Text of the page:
Also, the depth of the Lisbon real estate market is impressive. For cheaper areas, you can find incredible properties in Benfica, Olivais, and Beato. For a quieter area, consider Estrela. And if you are looking to be in the coolest neighborhood according to Time Out, consider Arroios.
You also have the futuristic neighborhood of Parque das Nações, which is reminiscent of Canary Wharf in London. And of course, Misericórdia offers beautiful, elegant luxury, with Avenida da Liberdade, Príncipe Real, and parts of Chiado each offering their own unique ambiance.
Just outside the city, Cascais is also a very desirable location and a 30-minutes drive from the city center. To see an overview of Cascais real estate, you can see our article here.
Where to look to buy a house in Lisbon Portugal?
There are many different corners of the internet to research Lisbon’s property market. However, the sad reality is that there is no one place to find all the options available. Nonetheless, some of the online portals and real estate agencies that advertise properties for sale are these:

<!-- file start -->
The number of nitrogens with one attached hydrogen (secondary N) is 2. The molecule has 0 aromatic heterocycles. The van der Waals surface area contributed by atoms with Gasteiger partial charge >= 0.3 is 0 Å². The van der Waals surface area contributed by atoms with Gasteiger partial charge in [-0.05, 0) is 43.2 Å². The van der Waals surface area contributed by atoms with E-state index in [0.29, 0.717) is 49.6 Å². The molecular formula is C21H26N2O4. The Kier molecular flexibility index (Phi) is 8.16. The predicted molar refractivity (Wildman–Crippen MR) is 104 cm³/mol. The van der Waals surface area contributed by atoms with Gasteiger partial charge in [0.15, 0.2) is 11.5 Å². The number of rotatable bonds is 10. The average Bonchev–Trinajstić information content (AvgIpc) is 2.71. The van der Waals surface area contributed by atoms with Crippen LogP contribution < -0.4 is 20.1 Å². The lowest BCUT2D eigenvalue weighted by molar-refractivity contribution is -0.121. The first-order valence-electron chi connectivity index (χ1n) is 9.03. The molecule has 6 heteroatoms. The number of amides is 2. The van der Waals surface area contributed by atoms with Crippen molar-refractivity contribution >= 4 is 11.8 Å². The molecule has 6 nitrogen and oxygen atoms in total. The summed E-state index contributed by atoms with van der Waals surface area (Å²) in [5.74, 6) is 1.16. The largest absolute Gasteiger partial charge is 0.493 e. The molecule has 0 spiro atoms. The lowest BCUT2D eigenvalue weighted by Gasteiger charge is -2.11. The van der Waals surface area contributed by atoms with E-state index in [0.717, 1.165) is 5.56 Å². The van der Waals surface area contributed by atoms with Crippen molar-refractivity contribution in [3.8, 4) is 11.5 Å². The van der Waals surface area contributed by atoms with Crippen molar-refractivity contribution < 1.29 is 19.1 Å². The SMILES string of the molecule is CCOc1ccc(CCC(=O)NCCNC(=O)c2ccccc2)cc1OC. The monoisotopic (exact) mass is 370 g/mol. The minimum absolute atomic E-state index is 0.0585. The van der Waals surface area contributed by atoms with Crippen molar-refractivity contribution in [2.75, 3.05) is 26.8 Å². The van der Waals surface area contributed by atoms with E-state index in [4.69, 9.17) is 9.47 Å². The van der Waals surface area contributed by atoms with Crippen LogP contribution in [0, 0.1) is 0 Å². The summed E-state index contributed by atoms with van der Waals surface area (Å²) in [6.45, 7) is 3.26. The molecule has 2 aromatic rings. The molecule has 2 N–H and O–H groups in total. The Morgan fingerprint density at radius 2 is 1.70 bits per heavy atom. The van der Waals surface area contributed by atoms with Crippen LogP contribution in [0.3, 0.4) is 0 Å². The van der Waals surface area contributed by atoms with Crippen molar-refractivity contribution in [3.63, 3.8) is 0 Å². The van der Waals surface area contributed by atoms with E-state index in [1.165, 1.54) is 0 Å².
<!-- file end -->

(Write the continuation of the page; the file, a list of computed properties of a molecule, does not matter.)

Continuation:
- Idealista – https://www.idealista.pt/en/
- IMO – https://www.imovirtual.com/en/
- Casa Sapo – https://casa.sapo.pt/en_GB/
As there is not one ultimate property listing site, it can be a good idea to work with a Buyer’s Agent, such as Goldcrest, who usually has access to properties for sale that cannot be found elsewhere. Buyer’s Agents can also sometimes find Lisbon property at a slightly cheaper price.
How to buy a house in Lisbon Portugal?
The process of buying a house in Lisbon Portugal is not as difficult as you may first think. However, we highly recommend having an experienced lawyer, an estate agent, and a trusted financial advisor to give you a helping hand.
If you are looking to buy a Lisbon property, you will need to have a NIF (Número de Identificação Fiscal or Número de Contribuinte) which you will need to get from the Finanças (Finances) office. The tax number is required for any transactions that you will need to make.
We also recommend having a Portuguese bank account, which, although not mandatory, will help you reduce transaction fees. You will need your NIF number to open an account.
2. Finding the perfect property
The first thing that you will need to do is narrow down the location to find the right place for you. There are many beautiful neighborhoods in Lisbon, so the best place to start, and the most exciting, is researching which part of the city is the right one for you. From bustling streets to quieter neighborhoods, dig a little into each area to determine the perfect place.